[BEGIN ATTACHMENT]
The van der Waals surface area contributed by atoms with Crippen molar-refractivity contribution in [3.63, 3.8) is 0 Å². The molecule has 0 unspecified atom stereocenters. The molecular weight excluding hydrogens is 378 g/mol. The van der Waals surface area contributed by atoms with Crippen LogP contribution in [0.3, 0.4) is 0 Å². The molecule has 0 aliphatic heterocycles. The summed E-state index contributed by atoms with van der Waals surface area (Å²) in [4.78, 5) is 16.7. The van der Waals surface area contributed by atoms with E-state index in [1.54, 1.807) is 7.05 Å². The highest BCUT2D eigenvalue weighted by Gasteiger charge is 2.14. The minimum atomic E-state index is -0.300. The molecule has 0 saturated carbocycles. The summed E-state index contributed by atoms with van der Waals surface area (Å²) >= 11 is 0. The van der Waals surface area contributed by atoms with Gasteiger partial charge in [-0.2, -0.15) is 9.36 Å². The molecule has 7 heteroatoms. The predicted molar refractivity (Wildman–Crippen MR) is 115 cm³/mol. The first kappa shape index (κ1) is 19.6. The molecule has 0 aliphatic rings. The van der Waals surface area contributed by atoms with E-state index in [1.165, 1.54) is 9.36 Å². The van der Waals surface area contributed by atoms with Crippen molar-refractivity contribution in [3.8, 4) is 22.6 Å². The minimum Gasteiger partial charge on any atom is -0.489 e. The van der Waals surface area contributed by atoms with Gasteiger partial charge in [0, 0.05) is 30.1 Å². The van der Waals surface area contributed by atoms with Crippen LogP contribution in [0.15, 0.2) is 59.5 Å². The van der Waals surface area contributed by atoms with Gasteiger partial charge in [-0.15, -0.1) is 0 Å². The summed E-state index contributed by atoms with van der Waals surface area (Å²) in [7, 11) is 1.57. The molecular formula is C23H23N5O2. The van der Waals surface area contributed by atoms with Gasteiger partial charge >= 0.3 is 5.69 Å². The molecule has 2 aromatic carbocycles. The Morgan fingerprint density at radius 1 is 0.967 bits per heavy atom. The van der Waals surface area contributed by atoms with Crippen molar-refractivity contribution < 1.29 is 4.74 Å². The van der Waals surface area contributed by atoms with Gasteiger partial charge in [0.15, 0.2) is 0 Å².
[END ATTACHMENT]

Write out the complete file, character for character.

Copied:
The van der Waals surface area contributed by atoms with Crippen molar-refractivity contribution in [3.63, 3.8) is 0 Å². The molecule has 0 unspecified atom stereocenters. The molecular weight excluding hydrogens is 378 g/mol. The van der Waals surface area contributed by atoms with Crippen LogP contribution in [0.3, 0.4) is 0 Å². The molecule has 0 aliphatic heterocycles. The summed E-state index contributed by atoms with van der Waals surface area (Å²) in [4.78, 5) is 16.7. The van der Waals surface area contributed by atoms with E-state index in [1.54, 1.807) is 7.05 Å². The highest BCUT2D eigenvalue weighted by Gasteiger charge is 2.14. The minimum atomic E-state index is -0.300. The molecule has 0 saturated carbocycles. The summed E-state index contributed by atoms with van der Waals surface area (Å²) >= 11 is 0. The van der Waals surface area contributed by atoms with Gasteiger partial charge in [-0.2, -0.15) is 9.36 Å². The molecule has 7 heteroatoms. The predicted molar refractivity (Wildman–Crippen MR) is 115 cm³/mol. The first kappa shape index (κ1) is 19.6. The molecule has 0 aliphatic rings. The van der Waals surface area contributed by atoms with E-state index in [1.165, 1.54) is 9.36 Å². The van der Waals surface area contributed by atoms with Crippen molar-refractivity contribution in [3.8, 4) is 22.6 Å². The minimum Gasteiger partial charge on any atom is -0.489 e. The van der Waals surface area contributed by atoms with Gasteiger partial charge in [0, 0.05) is 30.1 Å². The van der Waals surface area contributed by atoms with Crippen LogP contribution in [0.15, 0.2) is 59.5 Å². The van der Waals surface area contributed by atoms with Gasteiger partial charge in [-0.15, -0.1) is 0 Å². The summed E-state index contributed by atoms with van der Waals surface area (Å²) in [7, 11) is 1.57. The molecular formula is C23H23N5O2. The van der Waals surface area contributed by atoms with Gasteiger partial charge >= 0.3 is 5.69 Å². The molecule has 2 aromatic carbocycles. The Morgan fingerprint density at radius 1 is 0.967 bits per heavy atom. The van der Waals surface area contributed by atoms with Crippen molar-refractivity contribution < 1.29 is 4.74 Å². The van der Waals surface area contributed by atoms with Gasteiger partial charge in [0.15, 0.2) is 0 Å².